Junk politics

Alex Himelfarb considers the revolution in crime policy that is about to pass the House.

Our greater openness to these “tough on criminals” policies and the reluctance of the opposition to take them on may reflect a more profound debasing of our politics, what the American critic Benjamin DeMott  has called “Junk Politics”.  In his articles and books, DeMott is not calling for more civility, politer politics; he doesn’t mind a good fight, it seems.   His concern with contemporary politics is bigger than that; it resides in its refusal to lead citizens to higher ground, to challenge us, to inspire us to find our better selves.  Instead, he says, it  panders to our worst sentiments.  personalises everything, derides experts and evidence, tells us that we are great as we are, that we have every right to feel morally superior.  It divides the world up into good and bad, black and white.  Nuance kills.  This world, to paraphrase sociologist Orrin Klapp, is destructively divided up into heroes – “hard-working, law-abiding tax payers” ; villains – criminals, terrorists and would-be terrorists; and fools – all the elites and so-called experts who are soft on crime and soft on terror.  This view gives not much space to idea of redemption or, for that matter, to compassion and brooks no debate on what the evidence might tell us or about the costs of punishment.




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Junk politics

  1. ‘tells us that we are great as we are, that we have every right to feel morally superior’

    And this is how the west will be lost…that refusal to change or move forward….and we’ll do a great leap backwards instead.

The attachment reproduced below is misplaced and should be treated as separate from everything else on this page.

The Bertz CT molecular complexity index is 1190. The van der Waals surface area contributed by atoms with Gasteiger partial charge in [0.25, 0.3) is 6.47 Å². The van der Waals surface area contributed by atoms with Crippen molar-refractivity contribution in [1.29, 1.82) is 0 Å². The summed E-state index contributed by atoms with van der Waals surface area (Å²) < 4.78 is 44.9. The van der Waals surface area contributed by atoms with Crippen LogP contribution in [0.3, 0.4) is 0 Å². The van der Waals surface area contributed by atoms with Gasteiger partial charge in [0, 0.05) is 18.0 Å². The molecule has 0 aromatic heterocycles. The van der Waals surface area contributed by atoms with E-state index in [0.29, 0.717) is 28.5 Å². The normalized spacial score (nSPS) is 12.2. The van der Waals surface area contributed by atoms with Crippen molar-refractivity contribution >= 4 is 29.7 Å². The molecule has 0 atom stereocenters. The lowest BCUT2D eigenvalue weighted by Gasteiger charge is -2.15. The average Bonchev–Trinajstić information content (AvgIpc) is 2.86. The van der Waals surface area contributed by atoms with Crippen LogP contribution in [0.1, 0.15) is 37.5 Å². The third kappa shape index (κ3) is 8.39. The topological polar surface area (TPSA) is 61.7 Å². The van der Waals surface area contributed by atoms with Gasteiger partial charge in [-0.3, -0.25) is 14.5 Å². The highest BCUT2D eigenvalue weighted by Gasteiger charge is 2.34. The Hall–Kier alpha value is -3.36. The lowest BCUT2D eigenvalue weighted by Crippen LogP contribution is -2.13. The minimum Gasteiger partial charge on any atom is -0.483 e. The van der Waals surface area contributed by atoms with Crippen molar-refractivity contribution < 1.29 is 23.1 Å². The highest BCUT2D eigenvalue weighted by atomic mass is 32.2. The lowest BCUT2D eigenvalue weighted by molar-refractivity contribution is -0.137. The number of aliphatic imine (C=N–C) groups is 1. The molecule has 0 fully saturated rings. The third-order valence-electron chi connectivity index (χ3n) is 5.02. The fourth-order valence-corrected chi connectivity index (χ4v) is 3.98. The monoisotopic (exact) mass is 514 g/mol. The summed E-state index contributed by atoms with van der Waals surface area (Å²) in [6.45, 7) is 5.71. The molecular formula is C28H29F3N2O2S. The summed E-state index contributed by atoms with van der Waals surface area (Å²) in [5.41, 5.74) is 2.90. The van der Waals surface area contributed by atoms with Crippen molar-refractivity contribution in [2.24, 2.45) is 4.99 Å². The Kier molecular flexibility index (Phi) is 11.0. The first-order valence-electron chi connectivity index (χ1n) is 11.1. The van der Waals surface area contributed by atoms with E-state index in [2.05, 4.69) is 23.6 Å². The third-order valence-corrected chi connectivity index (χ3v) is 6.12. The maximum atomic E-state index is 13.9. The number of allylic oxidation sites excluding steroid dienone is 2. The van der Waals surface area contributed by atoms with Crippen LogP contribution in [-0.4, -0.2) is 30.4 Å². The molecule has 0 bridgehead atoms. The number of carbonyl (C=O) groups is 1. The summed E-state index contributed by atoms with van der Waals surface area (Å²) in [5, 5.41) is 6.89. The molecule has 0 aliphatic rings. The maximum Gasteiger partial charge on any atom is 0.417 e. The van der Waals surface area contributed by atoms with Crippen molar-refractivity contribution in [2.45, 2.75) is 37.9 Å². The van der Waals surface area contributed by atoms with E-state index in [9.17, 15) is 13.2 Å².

2. This is it exactly. And Harper is the master. I have never heard one reach up toward inspiration or hope from Harper that that wasn’t tied to the debasement and hatred of some other person or group.

    • Yes, Harper is bad and evil.  Burn the witch!

      • Harper may be a lot of things, but a leader he is not.

        • It must disappoint you that your personal internet anti-Harper jihad has so far failed to catch fire.  But I’m sure if you make an additional 1 million posts on these and other comment boards, you will turn things around and eventually vanquish Evil Lord Harper.

          • It must disappoint you that your personal internet ‘Harper-hater’ meme has so far failed to catch fire. But I’m sure if you make an additional 1 million posts on these and other comment boards, you will turn things around and eventually make Harper beloved by all.

          • I don’t want Harper to be beloved; I personally don’t care for him all that much.  But I find people who fixate on him as though he’s the fount of all evil, etc. to be pathetic and delusional.  Ironically, it amounts to the same sort of black-and-white reasoning that many of these people claim is the exclusive preserve of the conservatives they loathe and mock.  Pot meet kettle.

          • Well as you’ve been told many times, I don’t hate Harper….I don’t even know him. I hate his backwards policies….and since Canada is still a democracy it’s quite legal for me to do that.